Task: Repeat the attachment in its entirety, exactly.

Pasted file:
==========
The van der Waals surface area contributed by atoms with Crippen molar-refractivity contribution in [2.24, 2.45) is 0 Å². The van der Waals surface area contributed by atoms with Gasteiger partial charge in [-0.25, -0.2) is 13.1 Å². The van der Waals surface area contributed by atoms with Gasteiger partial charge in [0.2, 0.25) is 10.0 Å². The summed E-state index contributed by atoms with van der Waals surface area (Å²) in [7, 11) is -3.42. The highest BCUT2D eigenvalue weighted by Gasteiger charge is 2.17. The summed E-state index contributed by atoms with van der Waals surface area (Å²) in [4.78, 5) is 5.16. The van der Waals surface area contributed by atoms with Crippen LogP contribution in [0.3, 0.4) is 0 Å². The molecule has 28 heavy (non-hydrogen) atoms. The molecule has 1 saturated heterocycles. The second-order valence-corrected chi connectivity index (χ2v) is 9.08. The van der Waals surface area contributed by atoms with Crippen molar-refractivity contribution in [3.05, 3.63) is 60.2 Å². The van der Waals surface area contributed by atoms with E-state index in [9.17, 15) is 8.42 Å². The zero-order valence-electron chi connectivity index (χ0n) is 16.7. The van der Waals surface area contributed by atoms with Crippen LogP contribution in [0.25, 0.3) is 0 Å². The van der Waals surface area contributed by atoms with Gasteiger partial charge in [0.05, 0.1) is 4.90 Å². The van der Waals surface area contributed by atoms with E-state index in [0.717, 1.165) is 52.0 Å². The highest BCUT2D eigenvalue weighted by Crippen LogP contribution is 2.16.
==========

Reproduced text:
The van der Waals surface area contributed by atoms with Crippen molar-refractivity contribution in [2.24, 2.45) is 0 Å². The van der Waals surface area contributed by atoms with Gasteiger partial charge in [-0.25, -0.2) is 13.1 Å². The van der Waals surface area contributed by atoms with Gasteiger partial charge in [0.2, 0.25) is 10.0 Å². The summed E-state index contributed by atoms with van der Waals surface area (Å²) in [7, 11) is -3.42. The highest BCUT2D eigenvalue weighted by Gasteiger charge is 2.17. The summed E-state index contributed by atoms with van der Waals surface area (Å²) in [4.78, 5) is 5.16. The van der Waals surface area contributed by atoms with Crippen LogP contribution in [0.3, 0.4) is 0 Å². The molecule has 28 heavy (non-hydrogen) atoms. The molecule has 1 saturated heterocycles. The second-order valence-corrected chi connectivity index (χ2v) is 9.08. The van der Waals surface area contributed by atoms with Crippen molar-refractivity contribution in [3.05, 3.63) is 60.2 Å². The van der Waals surface area contributed by atoms with E-state index in [9.17, 15) is 8.42 Å². The zero-order valence-electron chi connectivity index (χ0n) is 16.7. The van der Waals surface area contributed by atoms with Crippen LogP contribution in [0.25, 0.3) is 0 Å². The van der Waals surface area contributed by atoms with Gasteiger partial charge in [0.05, 0.1) is 4.90 Å². The van der Waals surface area contributed by atoms with E-state index in [0.717, 1.165) is 52.0 Å². The highest BCUT2D eigenvalue weighted by Crippen LogP contribution is 2.16.